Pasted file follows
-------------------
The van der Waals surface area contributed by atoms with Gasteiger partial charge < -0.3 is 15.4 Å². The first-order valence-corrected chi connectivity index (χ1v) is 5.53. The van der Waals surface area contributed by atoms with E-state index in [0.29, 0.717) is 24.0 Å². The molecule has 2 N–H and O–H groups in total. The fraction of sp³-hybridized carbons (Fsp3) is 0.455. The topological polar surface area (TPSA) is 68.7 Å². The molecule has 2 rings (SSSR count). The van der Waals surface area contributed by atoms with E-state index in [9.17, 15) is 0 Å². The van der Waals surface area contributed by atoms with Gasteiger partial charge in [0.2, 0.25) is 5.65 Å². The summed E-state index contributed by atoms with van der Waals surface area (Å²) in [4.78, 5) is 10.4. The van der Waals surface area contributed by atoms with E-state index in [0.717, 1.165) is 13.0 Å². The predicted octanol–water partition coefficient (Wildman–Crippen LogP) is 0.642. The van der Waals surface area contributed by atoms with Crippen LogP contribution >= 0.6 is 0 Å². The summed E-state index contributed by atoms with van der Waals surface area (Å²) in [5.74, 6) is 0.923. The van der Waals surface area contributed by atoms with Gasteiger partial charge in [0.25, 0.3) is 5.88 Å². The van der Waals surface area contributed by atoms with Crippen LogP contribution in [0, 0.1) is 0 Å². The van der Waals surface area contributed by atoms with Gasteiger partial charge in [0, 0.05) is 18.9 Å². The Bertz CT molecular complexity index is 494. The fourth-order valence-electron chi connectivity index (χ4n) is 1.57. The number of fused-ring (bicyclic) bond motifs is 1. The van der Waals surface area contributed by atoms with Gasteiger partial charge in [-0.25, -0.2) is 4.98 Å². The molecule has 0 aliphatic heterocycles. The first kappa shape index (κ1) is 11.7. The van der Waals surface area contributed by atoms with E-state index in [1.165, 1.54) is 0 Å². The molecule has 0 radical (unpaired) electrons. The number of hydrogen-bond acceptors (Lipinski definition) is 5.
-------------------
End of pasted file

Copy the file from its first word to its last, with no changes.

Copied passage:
The van der Waals surface area contributed by atoms with Gasteiger partial charge < -0.3 is 15.4 Å². The first-order valence-corrected chi connectivity index (χ1v) is 5.53. The van der Waals surface area contributed by atoms with E-state index in [0.29, 0.717) is 24.0 Å². The molecule has 2 N–H and O–H groups in total. The fraction of sp³-hybridized carbons (Fsp3) is 0.455. The topological polar surface area (TPSA) is 68.7 Å². The molecule has 2 rings (SSSR count). The van der Waals surface area contributed by atoms with E-state index in [9.17, 15) is 0 Å². The van der Waals surface area contributed by atoms with Gasteiger partial charge in [0.2, 0.25) is 5.65 Å². The summed E-state index contributed by atoms with van der Waals surface area (Å²) in [4.78, 5) is 10.4. The van der Waals surface area contributed by atoms with E-state index in [0.717, 1.165) is 13.0 Å². The predicted octanol–water partition coefficient (Wildman–Crippen LogP) is 0.642. The van der Waals surface area contributed by atoms with Crippen LogP contribution >= 0.6 is 0 Å². The summed E-state index contributed by atoms with van der Waals surface area (Å²) in [5.74, 6) is 0.923. The van der Waals surface area contributed by atoms with Gasteiger partial charge in [0.25, 0.3) is 5.88 Å². The van der Waals surface area contributed by atoms with Crippen LogP contribution in [0, 0.1) is 0 Å². The van der Waals surface area contributed by atoms with Gasteiger partial charge in [0, 0.05) is 18.9 Å². The Bertz CT molecular complexity index is 494. The fourth-order valence-electron chi connectivity index (χ4n) is 1.57. The number of fused-ring (bicyclic) bond motifs is 1. The van der Waals surface area contributed by atoms with Gasteiger partial charge in [-0.25, -0.2) is 4.98 Å². The molecule has 0 aliphatic heterocycles. The first kappa shape index (κ1) is 11.7. The van der Waals surface area contributed by atoms with E-state index in [1.165, 1.54) is 0 Å². The molecule has 0 radical (unpaired) electrons. The number of hydrogen-bond acceptors (Lipinski definition) is 5.